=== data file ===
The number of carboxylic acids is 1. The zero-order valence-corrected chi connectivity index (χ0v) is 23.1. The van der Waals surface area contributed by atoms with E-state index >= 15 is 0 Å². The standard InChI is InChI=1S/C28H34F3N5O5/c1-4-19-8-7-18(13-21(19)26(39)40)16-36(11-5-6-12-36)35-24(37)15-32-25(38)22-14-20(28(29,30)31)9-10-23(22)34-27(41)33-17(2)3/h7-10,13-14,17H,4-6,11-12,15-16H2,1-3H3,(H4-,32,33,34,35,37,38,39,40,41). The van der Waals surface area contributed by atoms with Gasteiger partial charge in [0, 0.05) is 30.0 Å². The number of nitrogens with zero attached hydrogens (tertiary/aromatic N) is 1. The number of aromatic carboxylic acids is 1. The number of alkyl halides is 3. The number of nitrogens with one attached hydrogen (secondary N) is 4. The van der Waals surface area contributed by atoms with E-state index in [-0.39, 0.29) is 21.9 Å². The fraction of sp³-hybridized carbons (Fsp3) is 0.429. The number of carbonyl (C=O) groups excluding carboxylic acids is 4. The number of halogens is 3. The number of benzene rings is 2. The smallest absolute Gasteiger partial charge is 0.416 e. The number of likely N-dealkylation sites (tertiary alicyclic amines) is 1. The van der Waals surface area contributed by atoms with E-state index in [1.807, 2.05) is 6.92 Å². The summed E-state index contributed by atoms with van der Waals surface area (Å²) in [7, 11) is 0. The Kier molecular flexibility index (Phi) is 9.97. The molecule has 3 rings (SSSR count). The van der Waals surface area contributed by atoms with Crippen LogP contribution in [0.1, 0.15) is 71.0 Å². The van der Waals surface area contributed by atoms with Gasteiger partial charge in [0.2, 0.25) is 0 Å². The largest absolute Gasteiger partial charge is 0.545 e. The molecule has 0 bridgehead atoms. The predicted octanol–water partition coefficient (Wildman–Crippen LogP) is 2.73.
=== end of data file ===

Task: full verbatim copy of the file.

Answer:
The number of carboxylic acids is 1. The zero-order valence-corrected chi connectivity index (χ0v) is 23.1. The van der Waals surface area contributed by atoms with E-state index >= 15 is 0 Å². The standard InChI is InChI=1S/C28H34F3N5O5/c1-4-19-8-7-18(13-21(19)26(39)40)16-36(11-5-6-12-36)35-24(37)15-32-25(38)22-14-20(28(29,30)31)9-10-23(22)34-27(41)33-17(2)3/h7-10,13-14,17H,4-6,11-12,15-16H2,1-3H3,(H4-,32,33,34,35,37,38,39,40,41). The van der Waals surface area contributed by atoms with Gasteiger partial charge in [0, 0.05) is 30.0 Å². The number of nitrogens with zero attached hydrogens (tertiary/aromatic N) is 1. The number of aromatic carboxylic acids is 1. The number of alkyl halides is 3. The number of nitrogens with one attached hydrogen (secondary N) is 4. The van der Waals surface area contributed by atoms with E-state index in [-0.39, 0.29) is 21.9 Å². The fraction of sp³-hybridized carbons (Fsp3) is 0.429. The number of carbonyl (C=O) groups excluding carboxylic acids is 4. The number of halogens is 3. The number of benzene rings is 2. The smallest absolute Gasteiger partial charge is 0.416 e. The number of likely N-dealkylation sites (tertiary alicyclic amines) is 1. The van der Waals surface area contributed by atoms with E-state index in [1.807, 2.05) is 6.92 Å². The summed E-state index contributed by atoms with van der Waals surface area (Å²) in [7, 11) is 0. The Kier molecular flexibility index (Phi) is 9.97. The molecule has 3 rings (SSSR count). The van der Waals surface area contributed by atoms with Crippen LogP contribution in [0.1, 0.15) is 71.0 Å². The van der Waals surface area contributed by atoms with Gasteiger partial charge in [0.2, 0.25) is 0 Å². The largest absolute Gasteiger partial charge is 0.545 e. The molecule has 0 bridgehead atoms. The predicted octanol–water partition coefficient (Wildman–Crippen LogP) is 2.73.